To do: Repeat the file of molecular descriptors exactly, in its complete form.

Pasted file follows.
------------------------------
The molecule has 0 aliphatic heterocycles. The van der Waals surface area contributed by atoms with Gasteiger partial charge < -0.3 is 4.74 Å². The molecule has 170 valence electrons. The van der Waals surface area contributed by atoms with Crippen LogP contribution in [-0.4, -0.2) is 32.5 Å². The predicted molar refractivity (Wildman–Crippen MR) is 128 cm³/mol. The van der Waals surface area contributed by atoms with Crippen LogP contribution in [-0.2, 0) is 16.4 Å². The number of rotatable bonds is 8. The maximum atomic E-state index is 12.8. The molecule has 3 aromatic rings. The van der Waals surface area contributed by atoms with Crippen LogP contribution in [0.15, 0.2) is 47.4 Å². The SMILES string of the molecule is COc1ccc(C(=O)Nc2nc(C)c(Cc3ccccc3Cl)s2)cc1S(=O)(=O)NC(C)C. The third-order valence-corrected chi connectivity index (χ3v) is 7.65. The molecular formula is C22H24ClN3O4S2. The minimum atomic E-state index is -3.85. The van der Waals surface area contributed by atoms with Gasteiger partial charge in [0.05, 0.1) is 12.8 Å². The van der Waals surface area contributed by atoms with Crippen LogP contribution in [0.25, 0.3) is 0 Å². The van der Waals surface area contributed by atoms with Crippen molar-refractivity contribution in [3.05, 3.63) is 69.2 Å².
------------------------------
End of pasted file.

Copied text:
The molecule has 0 aliphatic heterocycles. The van der Waals surface area contributed by atoms with Gasteiger partial charge < -0.3 is 4.74 Å². The molecule has 170 valence electrons. The van der Waals surface area contributed by atoms with Crippen LogP contribution in [-0.4, -0.2) is 32.5 Å². The predicted molar refractivity (Wildman–Crippen MR) is 128 cm³/mol. The van der Waals surface area contributed by atoms with Crippen LogP contribution in [-0.2, 0) is 16.4 Å². The number of rotatable bonds is 8. The maximum atomic E-state index is 12.8. The molecule has 3 aromatic rings. The van der Waals surface area contributed by atoms with Crippen LogP contribution in [0.15, 0.2) is 47.4 Å². The SMILES string of the molecule is COc1ccc(C(=O)Nc2nc(C)c(Cc3ccccc3Cl)s2)cc1S(=O)(=O)NC(C)C. The third-order valence-corrected chi connectivity index (χ3v) is 7.65. The molecular formula is C22H24ClN3O4S2. The minimum atomic E-state index is -3.85. The van der Waals surface area contributed by atoms with Gasteiger partial charge in [0.05, 0.1) is 12.8 Å². The van der Waals surface area contributed by atoms with Crippen LogP contribution in [0.25, 0.3) is 0 Å². The van der Waals surface area contributed by atoms with Crippen molar-refractivity contribution in [3.05, 3.63) is 69.2 Å².